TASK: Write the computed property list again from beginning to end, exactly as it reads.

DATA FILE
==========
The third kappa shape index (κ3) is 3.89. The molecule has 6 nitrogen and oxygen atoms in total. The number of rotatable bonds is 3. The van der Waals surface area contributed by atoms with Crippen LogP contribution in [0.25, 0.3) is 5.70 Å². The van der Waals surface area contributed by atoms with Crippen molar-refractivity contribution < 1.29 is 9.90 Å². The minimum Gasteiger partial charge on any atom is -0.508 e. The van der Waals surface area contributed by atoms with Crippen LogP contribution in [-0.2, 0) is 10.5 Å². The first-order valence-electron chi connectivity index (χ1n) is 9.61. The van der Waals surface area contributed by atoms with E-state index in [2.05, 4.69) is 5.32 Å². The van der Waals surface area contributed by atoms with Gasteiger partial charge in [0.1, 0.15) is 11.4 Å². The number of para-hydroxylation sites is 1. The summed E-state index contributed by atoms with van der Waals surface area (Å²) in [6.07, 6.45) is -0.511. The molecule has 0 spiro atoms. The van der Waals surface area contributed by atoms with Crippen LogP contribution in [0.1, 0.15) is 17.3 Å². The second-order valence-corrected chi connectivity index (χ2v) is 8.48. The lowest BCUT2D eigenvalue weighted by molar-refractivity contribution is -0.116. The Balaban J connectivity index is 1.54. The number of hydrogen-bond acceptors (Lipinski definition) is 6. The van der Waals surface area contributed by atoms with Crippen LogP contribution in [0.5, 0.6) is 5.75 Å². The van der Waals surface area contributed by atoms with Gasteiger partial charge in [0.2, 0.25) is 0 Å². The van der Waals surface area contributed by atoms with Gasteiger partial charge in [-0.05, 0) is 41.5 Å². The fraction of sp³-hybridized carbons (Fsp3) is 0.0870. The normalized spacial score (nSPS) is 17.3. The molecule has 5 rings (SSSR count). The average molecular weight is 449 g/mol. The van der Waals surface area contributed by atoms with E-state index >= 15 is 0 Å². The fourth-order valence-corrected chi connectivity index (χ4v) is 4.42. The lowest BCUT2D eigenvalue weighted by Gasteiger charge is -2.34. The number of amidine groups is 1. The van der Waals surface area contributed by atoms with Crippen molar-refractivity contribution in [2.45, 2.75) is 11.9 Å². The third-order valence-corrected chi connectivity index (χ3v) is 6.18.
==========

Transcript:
The third kappa shape index (κ3) is 3.89. The molecule has 6 nitrogen and oxygen atoms in total. The number of rotatable bonds is 3. The van der Waals surface area contributed by atoms with Crippen LogP contribution in [0.25, 0.3) is 5.70 Å². The van der Waals surface area contributed by atoms with Crippen molar-refractivity contribution < 1.29 is 9.90 Å². The minimum Gasteiger partial charge on any atom is -0.508 e. The van der Waals surface area contributed by atoms with Crippen LogP contribution in [-0.2, 0) is 10.5 Å². The first-order valence-electron chi connectivity index (χ1n) is 9.61. The van der Waals surface area contributed by atoms with E-state index in [2.05, 4.69) is 5.32 Å². The van der Waals surface area contributed by atoms with Gasteiger partial charge in [0.1, 0.15) is 11.4 Å². The number of para-hydroxylation sites is 1. The summed E-state index contributed by atoms with van der Waals surface area (Å²) in [6.07, 6.45) is -0.511. The molecule has 0 spiro atoms. The van der Waals surface area contributed by atoms with Crippen LogP contribution in [0.1, 0.15) is 17.3 Å². The second-order valence-corrected chi connectivity index (χ2v) is 8.48. The lowest BCUT2D eigenvalue weighted by molar-refractivity contribution is -0.116. The Balaban J connectivity index is 1.54. The number of hydrogen-bond acceptors (Lipinski definition) is 6. The van der Waals surface area contributed by atoms with Crippen LogP contribution in [0.5, 0.6) is 5.75 Å². The van der Waals surface area contributed by atoms with Gasteiger partial charge in [0.2, 0.25) is 0 Å². The van der Waals surface area contributed by atoms with Gasteiger partial charge in [-0.05, 0) is 41.5 Å². The fraction of sp³-hybridized carbons (Fsp3) is 0.0870. The normalized spacial score (nSPS) is 17.3. The molecule has 5 rings (SSSR count). The average molecular weight is 449 g/mol. The van der Waals surface area contributed by atoms with E-state index >= 15 is 0 Å². The fourth-order valence-corrected chi connectivity index (χ4v) is 4.42. The lowest BCUT2D eigenvalue weighted by Gasteiger charge is -2.34. The number of amidine groups is 1. The van der Waals surface area contributed by atoms with Crippen molar-refractivity contribution in [2.45, 2.75) is 11.9 Å². The third-order valence-corrected chi connectivity index (χ3v) is 6.18.